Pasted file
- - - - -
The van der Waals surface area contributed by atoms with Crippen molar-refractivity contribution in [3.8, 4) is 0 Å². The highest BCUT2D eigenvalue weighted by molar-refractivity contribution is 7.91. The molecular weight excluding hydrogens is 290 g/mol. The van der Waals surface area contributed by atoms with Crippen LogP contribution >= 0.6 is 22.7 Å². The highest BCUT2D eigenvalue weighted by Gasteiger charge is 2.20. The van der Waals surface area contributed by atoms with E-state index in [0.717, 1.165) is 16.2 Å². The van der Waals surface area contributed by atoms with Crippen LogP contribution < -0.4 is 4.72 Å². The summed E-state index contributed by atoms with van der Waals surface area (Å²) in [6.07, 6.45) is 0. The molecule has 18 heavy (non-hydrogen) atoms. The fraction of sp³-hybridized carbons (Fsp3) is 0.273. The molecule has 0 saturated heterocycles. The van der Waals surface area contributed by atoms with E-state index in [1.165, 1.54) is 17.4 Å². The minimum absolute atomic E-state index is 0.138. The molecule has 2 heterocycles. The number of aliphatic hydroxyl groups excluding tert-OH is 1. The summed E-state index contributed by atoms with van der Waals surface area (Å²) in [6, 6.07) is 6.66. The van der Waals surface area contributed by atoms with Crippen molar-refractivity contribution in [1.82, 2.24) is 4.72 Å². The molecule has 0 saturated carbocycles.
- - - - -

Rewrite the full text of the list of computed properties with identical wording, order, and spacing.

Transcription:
The van der Waals surface area contributed by atoms with Crippen molar-refractivity contribution in [3.8, 4) is 0 Å². The highest BCUT2D eigenvalue weighted by molar-refractivity contribution is 7.91. The molecular weight excluding hydrogens is 290 g/mol. The van der Waals surface area contributed by atoms with Crippen LogP contribution >= 0.6 is 22.7 Å². The highest BCUT2D eigenvalue weighted by Gasteiger charge is 2.20. The van der Waals surface area contributed by atoms with E-state index in [0.717, 1.165) is 16.2 Å². The van der Waals surface area contributed by atoms with Crippen LogP contribution < -0.4 is 4.72 Å². The summed E-state index contributed by atoms with van der Waals surface area (Å²) in [6.07, 6.45) is 0. The molecule has 18 heavy (non-hydrogen) atoms. The fraction of sp³-hybridized carbons (Fsp3) is 0.273. The molecule has 0 saturated heterocycles. The van der Waals surface area contributed by atoms with E-state index in [1.165, 1.54) is 17.4 Å². The minimum absolute atomic E-state index is 0.138. The molecule has 2 heterocycles. The number of aliphatic hydroxyl groups excluding tert-OH is 1. The summed E-state index contributed by atoms with van der Waals surface area (Å²) in [6, 6.07) is 6.66. The van der Waals surface area contributed by atoms with Crippen molar-refractivity contribution in [1.82, 2.24) is 4.72 Å². The molecule has 0 saturated carbocycles.